Van Morrison – Tupelo Honey

Soltanto perché Barbelo mi fa venire in mente Tupelo. E non dimentichiamoci Jeff Noon (Tupelo è il luogo di nascita di Elvis Presley).

Qui, invece, è passato qualche anno (siamo nel 1995):

god is not Great

Hitchens, Christopher (2007). god is not Great: how religion poisons everything. New York: Twelve. 2007.

La minuscola nel titolo non è un errore: è un’espressione chiara e programmatica del punto di vista di Hitchens. Forse l’altro locus del libro in cui Hitchens chiarisce al meglio la sua posizione (nel senso tanto di stance quanto di posture) è negli Acknowledgments finali:

My old schoolfriend Michael Prest was the first person to make it plain to me that while the authorities could compel us to attend prayers, they could not force us to pray. I shall always remember his upright position while others hypocritically knelt or inclined themselves, and also the day that I decided to join him. All postures of submission and surrender should be part of our prehistory (p. 285).

Hitchens è un polemista lucido ed espressivo. Scrive in un modo molto efficace, ed è un piacere leggerlo sia nei ragionamenti argomentati e documentati, sia nelle invettive e nelle memorabili battute finali. Molte delle cose che racconta, soprattutto con riferimento alle malefatte del Cattolicesimo e più in generale del Cristianesimo, le conosciamo bene. Ma lo strutturato elenco che Hitchens ci propone lascia abbastanza impressionati comunque. Più interessante per noi è la parte in cui ci chiarisce che le cosiddette religioni orientali non sono poi migliori di quelle “del libro”.

Hitchens, come già Dawkins (per The God Delusion) e Dennett (per Breaking the Spell: Religion as a Natural Phenomenon), non è recensito favorevolmente. Come tutti questi autori hanno opportunamente sottolineato, non si può polemizzare sulla religione come su qualunque altra cosa. Il tabù opera ancora e alla religione e ai religiosi è dovuto, apparentemente, un rispetto che non è dovuto (che ne so) ai vegetariani o ai comunisti. E a chi non mostra questo rispetto – sta, appunto, in piedi senza genuflessioni – si attribuisce la colpa di essere faziosi e comunque esagerati. Tra l’altro, Hitchens ne ha per tutti, anche per le religioni ideologiche dei totalitarismi del XX secolo, e quindi si non fa troppi amici. Ma il libro merita di essere letto, anche da chi è credente o da quella maggioranza silenziosa (?!) che, pur senza credere, sostiene che le religioni “fanno del bene” o sono buoni “compagni di viaggio” verso la progressiva meta che volta per volta si propone.

Il mio pezzo preferito è il commento al Vangelo di Giuda, pubblicato da National Geographic nella primavera del 2006:

The book is chiefly spiritualistic drivel, as one might expect, but it offers a version of “events” that is fractionally more credible than the official account. For one thing, it maintains as do its partner texts that the supposed god of the “Old” Testament is the one to be avoided, a ghastly emanation from sick minds. (This makes it easy to see why it was so firmly banned and denounced: orthodox Christianity is nothing if it is not a vindication and completion of that evil story.) Judas attends the final Passover meal, as usual, but departs from the customary script. When Jesus appears to pity his other disciples for knowing so little about what is at stake, his rogue follower boldly says that he believes he knows what the difficulty is. “I know who you are and where you have come from,” he tells the leader. “You are from the immortal realm of Barbelo.” This “Barbelo” is not a god but a heavenly destination, a motherland beyond the stars. Jesus comes from this celestial realm, but is not the son of any Mosaic god. Instead, he is an avatar of Seth, the third and little-known son of Adam. He is the one who will show the Sethians the way home. Recognizing that Judas is at least a minor adept of this cult, Jesus takes him to one side and awards him the special mission of helping him shed his fleshly form and thus return heavenward. He also promises to show him the stars that will enable Judas to follow him.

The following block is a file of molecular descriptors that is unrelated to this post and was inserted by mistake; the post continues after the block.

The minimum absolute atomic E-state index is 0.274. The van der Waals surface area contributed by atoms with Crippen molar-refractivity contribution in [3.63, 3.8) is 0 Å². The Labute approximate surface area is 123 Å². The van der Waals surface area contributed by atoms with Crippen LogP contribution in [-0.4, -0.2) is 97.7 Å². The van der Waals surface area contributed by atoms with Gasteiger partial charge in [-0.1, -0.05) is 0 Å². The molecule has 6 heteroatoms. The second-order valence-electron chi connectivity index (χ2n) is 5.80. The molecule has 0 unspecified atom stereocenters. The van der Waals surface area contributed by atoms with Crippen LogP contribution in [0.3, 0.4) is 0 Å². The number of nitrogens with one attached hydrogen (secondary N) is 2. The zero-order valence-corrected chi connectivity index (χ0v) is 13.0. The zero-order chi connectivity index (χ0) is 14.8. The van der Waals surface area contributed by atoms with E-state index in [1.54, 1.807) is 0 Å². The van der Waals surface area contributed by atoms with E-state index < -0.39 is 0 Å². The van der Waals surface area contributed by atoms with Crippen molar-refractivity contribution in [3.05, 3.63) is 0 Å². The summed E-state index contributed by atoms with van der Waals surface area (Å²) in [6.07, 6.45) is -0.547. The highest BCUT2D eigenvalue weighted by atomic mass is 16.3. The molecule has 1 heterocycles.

Deranged science fiction though this is, it makes infinitely more sense than the everlasting curse placed on Judas for doing what somebody had to do, in this otherwise pedantically arranged chronicle of a death foretold. It also makes infinitely more sense than blaming the Jews for all eternity. For a long time, there was incandescent debate over which of the “Gospels” should be regarded as divinely inspired. Some argued for these and some for others, and many a life was horribly lost on the proposition. Nobody dared say that they were all man-inscribed long after the supposed drama was over, and the “Revelation” of Saint John seems to have squeezed into the canon because of its author’s (rather ordinary) name. But as Jorge Luis Borges put it, had the Alexandrian Gnostics won the day, some later Dante would have drawn us a hypnotically beautiful word-picture of the wonders of “Barbelo”. This concept I might choose to call “the Borges shale”: the verve and imagination needed to visualize a cross section of evolutionary branches and bushes, with the extraordinary but real possibilitiy that a different stem or line (or tune or poem) had predominated in the labyrinth. Great ceilings and steeples and hymns, he might have added, would have consecrated it, and skilled torturers would have worked for days on those who doubted the truth of Barbelo. beginning with the fingernails and working their way ingeniously toward the testicles, the vagina, the eyes, and the viscera. Nonbelief in Barbelo would, correspondingly, have been an unfalling sign that one had no morals at all (pp. 113-114).

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